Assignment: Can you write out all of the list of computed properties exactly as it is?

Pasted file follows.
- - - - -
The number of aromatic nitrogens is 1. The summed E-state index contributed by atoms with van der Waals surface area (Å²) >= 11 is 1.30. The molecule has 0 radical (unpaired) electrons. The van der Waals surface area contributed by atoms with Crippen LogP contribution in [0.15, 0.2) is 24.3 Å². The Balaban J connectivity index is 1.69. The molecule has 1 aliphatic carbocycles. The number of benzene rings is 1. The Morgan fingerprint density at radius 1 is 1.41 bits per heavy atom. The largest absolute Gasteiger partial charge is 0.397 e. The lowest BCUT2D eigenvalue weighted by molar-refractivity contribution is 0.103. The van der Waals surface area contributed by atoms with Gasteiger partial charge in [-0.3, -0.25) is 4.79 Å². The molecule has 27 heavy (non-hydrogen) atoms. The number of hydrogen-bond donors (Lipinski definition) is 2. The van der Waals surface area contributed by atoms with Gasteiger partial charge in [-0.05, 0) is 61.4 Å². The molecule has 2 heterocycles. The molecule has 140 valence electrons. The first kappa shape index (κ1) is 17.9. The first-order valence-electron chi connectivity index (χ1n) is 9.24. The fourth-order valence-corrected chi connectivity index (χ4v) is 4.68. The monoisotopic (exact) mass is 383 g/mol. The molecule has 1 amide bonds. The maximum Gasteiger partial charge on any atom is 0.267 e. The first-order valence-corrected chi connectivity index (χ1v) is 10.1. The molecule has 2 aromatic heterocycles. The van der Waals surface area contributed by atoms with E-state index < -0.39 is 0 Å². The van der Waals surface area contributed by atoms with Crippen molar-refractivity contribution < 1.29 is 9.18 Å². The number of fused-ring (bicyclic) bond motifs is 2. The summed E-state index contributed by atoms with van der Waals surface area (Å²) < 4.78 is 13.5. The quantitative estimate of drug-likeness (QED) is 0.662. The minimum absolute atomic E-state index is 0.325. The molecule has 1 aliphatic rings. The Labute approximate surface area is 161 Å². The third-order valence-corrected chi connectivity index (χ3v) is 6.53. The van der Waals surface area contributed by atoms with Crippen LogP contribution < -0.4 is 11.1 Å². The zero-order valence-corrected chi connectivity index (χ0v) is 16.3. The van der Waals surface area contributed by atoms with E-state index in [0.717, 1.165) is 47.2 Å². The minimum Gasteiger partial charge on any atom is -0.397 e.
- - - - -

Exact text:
The number of aromatic nitrogens is 1. The summed E-state index contributed by atoms with van der Waals surface area (Å²) >= 11 is 1.30. The molecule has 0 radical (unpaired) electrons. The van der Waals surface area contributed by atoms with Crippen LogP contribution in [0.15, 0.2) is 24.3 Å². The Balaban J connectivity index is 1.69. The molecule has 1 aliphatic carbocycles. The number of benzene rings is 1. The Morgan fingerprint density at radius 1 is 1.41 bits per heavy atom. The largest absolute Gasteiger partial charge is 0.397 e. The lowest BCUT2D eigenvalue weighted by molar-refractivity contribution is 0.103. The van der Waals surface area contributed by atoms with Gasteiger partial charge in [-0.3, -0.25) is 4.79 Å². The molecule has 27 heavy (non-hydrogen) atoms. The number of hydrogen-bond donors (Lipinski definition) is 2. The van der Waals surface area contributed by atoms with Gasteiger partial charge in [-0.05, 0) is 61.4 Å². The molecule has 2 heterocycles. The molecule has 140 valence electrons. The first kappa shape index (κ1) is 17.9. The first-order valence-electron chi connectivity index (χ1n) is 9.24. The fourth-order valence-corrected chi connectivity index (χ4v) is 4.68. The monoisotopic (exact) mass is 383 g/mol. The molecule has 1 amide bonds. The maximum Gasteiger partial charge on any atom is 0.267 e. The first-order valence-corrected chi connectivity index (χ1v) is 10.1. The molecule has 2 aromatic heterocycles. The van der Waals surface area contributed by atoms with E-state index < -0.39 is 0 Å². The van der Waals surface area contributed by atoms with Crippen molar-refractivity contribution < 1.29 is 9.18 Å². The number of fused-ring (bicyclic) bond motifs is 2. The summed E-state index contributed by atoms with van der Waals surface area (Å²) < 4.78 is 13.5. The quantitative estimate of drug-likeness (QED) is 0.662. The minimum absolute atomic E-state index is 0.325. The molecule has 1 aliphatic rings. The Labute approximate surface area is 161 Å². The third-order valence-corrected chi connectivity index (χ3v) is 6.53. The van der Waals surface area contributed by atoms with Crippen LogP contribution < -0.4 is 11.1 Å². The zero-order valence-corrected chi connectivity index (χ0v) is 16.3. The van der Waals surface area contributed by atoms with E-state index in [0.717, 1.165) is 47.2 Å². The minimum Gasteiger partial charge on any atom is -0.397 e.